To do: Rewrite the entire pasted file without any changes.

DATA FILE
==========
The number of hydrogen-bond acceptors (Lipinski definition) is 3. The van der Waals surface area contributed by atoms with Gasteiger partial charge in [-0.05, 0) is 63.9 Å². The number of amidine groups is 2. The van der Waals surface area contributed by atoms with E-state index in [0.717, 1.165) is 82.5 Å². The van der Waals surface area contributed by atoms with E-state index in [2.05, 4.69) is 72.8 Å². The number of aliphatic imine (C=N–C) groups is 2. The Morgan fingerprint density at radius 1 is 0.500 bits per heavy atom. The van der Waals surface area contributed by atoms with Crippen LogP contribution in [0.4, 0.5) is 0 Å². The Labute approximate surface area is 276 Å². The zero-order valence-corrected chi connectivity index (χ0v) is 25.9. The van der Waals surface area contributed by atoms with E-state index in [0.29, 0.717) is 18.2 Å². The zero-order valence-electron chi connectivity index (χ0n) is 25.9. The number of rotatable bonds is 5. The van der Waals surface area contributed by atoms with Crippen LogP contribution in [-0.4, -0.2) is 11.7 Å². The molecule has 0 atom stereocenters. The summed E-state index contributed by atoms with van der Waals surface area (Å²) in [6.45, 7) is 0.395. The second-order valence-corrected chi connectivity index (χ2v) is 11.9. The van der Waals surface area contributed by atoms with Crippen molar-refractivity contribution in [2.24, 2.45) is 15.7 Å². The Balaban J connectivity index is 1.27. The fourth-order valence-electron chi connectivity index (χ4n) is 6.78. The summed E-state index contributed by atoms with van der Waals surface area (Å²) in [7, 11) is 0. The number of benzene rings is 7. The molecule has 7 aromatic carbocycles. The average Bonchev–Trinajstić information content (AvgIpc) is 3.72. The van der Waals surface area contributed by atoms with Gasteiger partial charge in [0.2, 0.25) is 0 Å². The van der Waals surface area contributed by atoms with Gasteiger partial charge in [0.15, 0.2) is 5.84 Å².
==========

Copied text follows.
The number of hydrogen-bond acceptors (Lipinski definition) is 3. The van der Waals surface area contributed by atoms with Gasteiger partial charge in [-0.05, 0) is 63.9 Å². The number of amidine groups is 2. The van der Waals surface area contributed by atoms with E-state index in [0.717, 1.165) is 82.5 Å². The van der Waals surface area contributed by atoms with E-state index in [2.05, 4.69) is 72.8 Å². The number of aliphatic imine (C=N–C) groups is 2. The Morgan fingerprint density at radius 1 is 0.500 bits per heavy atom. The van der Waals surface area contributed by atoms with Crippen LogP contribution in [0.4, 0.5) is 0 Å². The Labute approximate surface area is 276 Å². The zero-order valence-corrected chi connectivity index (χ0v) is 25.9. The van der Waals surface area contributed by atoms with E-state index in [0.29, 0.717) is 18.2 Å². The zero-order valence-electron chi connectivity index (χ0n) is 25.9. The number of rotatable bonds is 5. The van der Waals surface area contributed by atoms with Crippen LogP contribution in [-0.4, -0.2) is 11.7 Å². The molecule has 0 atom stereocenters. The summed E-state index contributed by atoms with van der Waals surface area (Å²) in [6.45, 7) is 0.395. The second-order valence-corrected chi connectivity index (χ2v) is 11.9. The van der Waals surface area contributed by atoms with Crippen molar-refractivity contribution in [2.24, 2.45) is 15.7 Å². The Balaban J connectivity index is 1.27. The fourth-order valence-electron chi connectivity index (χ4n) is 6.78. The summed E-state index contributed by atoms with van der Waals surface area (Å²) in [7, 11) is 0. The number of benzene rings is 7. The molecule has 7 aromatic carbocycles. The average Bonchev–Trinajstić information content (AvgIpc) is 3.72. The van der Waals surface area contributed by atoms with Gasteiger partial charge in [0.2, 0.25) is 0 Å². The van der Waals surface area contributed by atoms with Gasteiger partial charge in [0.15, 0.2) is 5.84 Å².